Einstein’s Riddle: an awesome test for your teen and adult ESL students
Albert Einstein is rightly considered as one of the greatest minds of the last century. Other than being a total physics geek, he also had a wacky side which endeared him to many.
On an off-day, he thought up of a tricky puzzle which although didn’t need a PhD to solve, still required some time and clever thinking to solve. We now call this Einstein’s Riddle and it can be used in the ESL classroom as the basis of a very good class.
The vocabulary involved isn’t too difficult, so students can focus on improving spoken fluency, tune their listening skills, as well and learn a few new words and think critically. This is an excellent English lesson plan for teens and adults, which requires just a few photocopies and some cutting.
What to Do
Click on the link above to download the free Einstein’s Riddle worksheets, there are two pages.
Photo copy the first page with the table and the houses. Make enough copies for all of your students, always print one or two extra just in case you have a new student or someone messes up and needs a new one.
Print one copy of the second page with the information about the houses. Using scissors or a guillotine, cut up the sentences into strips. There should be 19 sentences and you’ll need each sentence to solve the puzzle. Keep these together with a paper clip or in an envelope and bring to class.
In class, give one information gap sheet to each student. Explain to the students that Einstein made a puzzle whereby people have to work out the colour of five different houses, the nationality of the families living in each house, what they like to drink, how they like to exercise and keep fit, and finally, the pets in each house. There are 25 boxes to fill in and it isn’t easy at all.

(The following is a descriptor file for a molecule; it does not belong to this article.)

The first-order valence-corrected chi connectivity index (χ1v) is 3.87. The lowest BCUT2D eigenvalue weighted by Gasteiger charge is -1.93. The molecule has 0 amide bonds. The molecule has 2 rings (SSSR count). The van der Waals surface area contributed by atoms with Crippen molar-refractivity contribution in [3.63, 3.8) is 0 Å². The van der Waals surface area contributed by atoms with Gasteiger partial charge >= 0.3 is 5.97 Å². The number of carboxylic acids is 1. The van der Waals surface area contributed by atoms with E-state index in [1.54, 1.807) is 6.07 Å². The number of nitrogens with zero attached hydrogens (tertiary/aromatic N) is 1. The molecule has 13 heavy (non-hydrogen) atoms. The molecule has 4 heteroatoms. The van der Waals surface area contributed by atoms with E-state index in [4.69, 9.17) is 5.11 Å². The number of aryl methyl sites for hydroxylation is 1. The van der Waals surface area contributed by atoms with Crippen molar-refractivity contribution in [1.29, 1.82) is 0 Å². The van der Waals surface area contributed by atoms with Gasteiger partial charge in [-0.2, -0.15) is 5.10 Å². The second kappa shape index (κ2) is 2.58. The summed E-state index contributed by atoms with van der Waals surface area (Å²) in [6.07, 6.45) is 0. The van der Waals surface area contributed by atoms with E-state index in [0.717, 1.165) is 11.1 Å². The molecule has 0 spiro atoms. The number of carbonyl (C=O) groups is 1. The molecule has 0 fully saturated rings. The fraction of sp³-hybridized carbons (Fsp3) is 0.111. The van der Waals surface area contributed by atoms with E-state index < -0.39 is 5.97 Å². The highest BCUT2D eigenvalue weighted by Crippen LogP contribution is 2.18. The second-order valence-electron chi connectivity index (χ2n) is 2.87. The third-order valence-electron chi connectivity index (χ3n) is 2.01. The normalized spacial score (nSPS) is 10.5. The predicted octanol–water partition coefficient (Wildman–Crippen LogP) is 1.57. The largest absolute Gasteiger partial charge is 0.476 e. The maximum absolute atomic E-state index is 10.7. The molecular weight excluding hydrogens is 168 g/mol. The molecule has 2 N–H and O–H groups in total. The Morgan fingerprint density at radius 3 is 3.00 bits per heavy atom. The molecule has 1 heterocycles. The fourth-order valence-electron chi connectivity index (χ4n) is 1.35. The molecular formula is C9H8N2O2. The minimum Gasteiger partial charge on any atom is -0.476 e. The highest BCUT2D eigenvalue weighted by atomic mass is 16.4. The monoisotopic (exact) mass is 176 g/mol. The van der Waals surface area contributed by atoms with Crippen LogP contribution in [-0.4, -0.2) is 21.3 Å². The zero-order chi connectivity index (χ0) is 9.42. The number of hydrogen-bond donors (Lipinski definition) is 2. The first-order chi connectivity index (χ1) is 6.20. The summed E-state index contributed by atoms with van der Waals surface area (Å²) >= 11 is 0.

Call a student to the front of the class and give them one of the sentence strips. The student should read out the sentence and the other students should listen carefully and write down the sentence in their notebooks. Ask the student to read the sentence a few times, so that everyone writes down the sentence correctly.
Choose a new student to come to the front to read out the next sentence. Again, the other students should write down the sentence they hear. Keep going until all 19 sentences have been read out. This is excellent practice for clear pronunciation, but especially listening. Don’t miss out any sentence, you’ll need all 19 sentences to solve Einstein’s Riddle!
Once the students have written down all 19 sentences, they can now start using the information they have to fill in the table. It sounds easy, but Einstein’s Riddle will require thinking and working together to find the answer; perfect for English communication. Walk around the class lending help and support where needed. Encourage students to discuss things in English.
Teaching Tips for Einstein’s Riddle
It is a good idea to try to solve the riddle yourself before class. This will give you a good idea about the difficulty, but also how to solve Einstein’s Riddle so you can help the students if they find it impossible.
Although the language isn’t too difficult, don’t throw this class at young children, they will never be able to solve it and will lose motivation. This should be aimed at teenagers and older.
As a good and effective lead-in for this class, you can get a photo of Albert Einstein and put it in an envelope. The class have 20 questions to guess who is in the envelope. The teacher can only answer ‘Yes’ or ‘No’. At the end of the game, show the picture of Einstein and ask your teen and adult ESL students what they know about Einstein. Maybe you’ll learn something about him you didn’t know before! At this point, tell the class that he made a puzzle called Einstein’s Riddle and that you’ll be doing it today. The class will be ready and keen to try the puzzle. Have fun!
If you find that you have time spare at the end of the class, have your ESL students design their own Einstein’s Riddle! Instead of using house colour, drinks, exercise, etc, your students can have different information such as jobs, favourite holiday spots, food, whatever. Have your students first fill in the table and then write their own clues!